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Definition of Bluetooth®

Bluetooth® is a wireless technology standard for data exchange between fixed and mobile devices over short distances. Devices that meet the Bluetooth SIG open specification are short range devices that can be used anywhere in the world.  Bluetooth uses short wavelength UHF radio waves and, following IEEE802.11, it operates in the microwave radio frequency range of 2.402 GHz to 2.480 GHz in a license-free ISM band. The technology is prone to interference from WLANs, cordless phones (DECT – phones in Europe use a different frequency band) or microwave ovens operating in the same frequency band. Bluetooth uses a technology called frequency-hopping to ensure that it is resilient against interference. It divides the frequency band into 79 radio frequency channels at 1 MHz intervals. The signal switches channels at a rate of 1600 hops per second. An additional 1 MHz-wide guard band is used to prevent interference from neighbouring bands at 2.402 MHz. The guard band at 2.48 GHz has a width of 3.56 MHz.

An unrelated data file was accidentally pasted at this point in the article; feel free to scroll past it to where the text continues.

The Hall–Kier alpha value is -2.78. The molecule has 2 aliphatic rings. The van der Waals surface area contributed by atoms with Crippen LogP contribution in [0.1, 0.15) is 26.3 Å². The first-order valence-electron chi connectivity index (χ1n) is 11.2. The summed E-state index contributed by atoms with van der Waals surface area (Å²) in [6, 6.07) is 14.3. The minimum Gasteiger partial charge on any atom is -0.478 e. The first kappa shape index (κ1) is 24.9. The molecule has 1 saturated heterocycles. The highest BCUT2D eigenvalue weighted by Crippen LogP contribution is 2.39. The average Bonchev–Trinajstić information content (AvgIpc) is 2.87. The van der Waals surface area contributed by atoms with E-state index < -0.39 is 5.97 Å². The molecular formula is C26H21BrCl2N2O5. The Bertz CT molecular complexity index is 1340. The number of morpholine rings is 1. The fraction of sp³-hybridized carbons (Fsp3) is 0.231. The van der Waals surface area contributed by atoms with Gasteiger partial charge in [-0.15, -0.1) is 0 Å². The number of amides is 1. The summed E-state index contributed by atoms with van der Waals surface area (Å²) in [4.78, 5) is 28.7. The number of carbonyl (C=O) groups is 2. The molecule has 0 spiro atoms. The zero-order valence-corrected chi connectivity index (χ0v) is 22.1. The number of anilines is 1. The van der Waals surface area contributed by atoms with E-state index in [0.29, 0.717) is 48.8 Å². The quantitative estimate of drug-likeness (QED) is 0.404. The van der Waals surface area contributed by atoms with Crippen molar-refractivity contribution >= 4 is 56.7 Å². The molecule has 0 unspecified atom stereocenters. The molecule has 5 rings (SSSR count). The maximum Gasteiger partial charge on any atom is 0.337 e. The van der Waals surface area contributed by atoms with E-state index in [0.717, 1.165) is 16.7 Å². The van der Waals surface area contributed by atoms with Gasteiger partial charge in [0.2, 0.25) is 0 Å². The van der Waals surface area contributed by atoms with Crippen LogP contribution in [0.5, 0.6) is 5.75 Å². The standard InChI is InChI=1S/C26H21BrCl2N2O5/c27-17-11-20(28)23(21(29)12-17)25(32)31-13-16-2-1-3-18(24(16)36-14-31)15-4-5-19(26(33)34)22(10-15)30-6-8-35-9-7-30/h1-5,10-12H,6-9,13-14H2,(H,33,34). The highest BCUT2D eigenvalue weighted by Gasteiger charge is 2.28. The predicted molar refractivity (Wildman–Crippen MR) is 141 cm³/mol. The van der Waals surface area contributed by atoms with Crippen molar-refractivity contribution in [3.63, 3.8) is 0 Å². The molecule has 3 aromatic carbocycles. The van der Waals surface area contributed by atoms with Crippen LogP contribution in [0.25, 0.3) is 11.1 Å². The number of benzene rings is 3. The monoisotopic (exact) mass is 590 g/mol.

Bluetooth specifications

Frequency band

ISM band


Frequency range

2,402 GHz to 2,483 GHz


No. of channels



Channel width

1 MHz


Data rate

1 Mbit/s to 3 Mbit/s



Class 1

100 m

Class 2

10 m

Class 3

1 m

Transmit power

Class 1

100 mW

Class 2

2,5 mW


Class 3

1 mW

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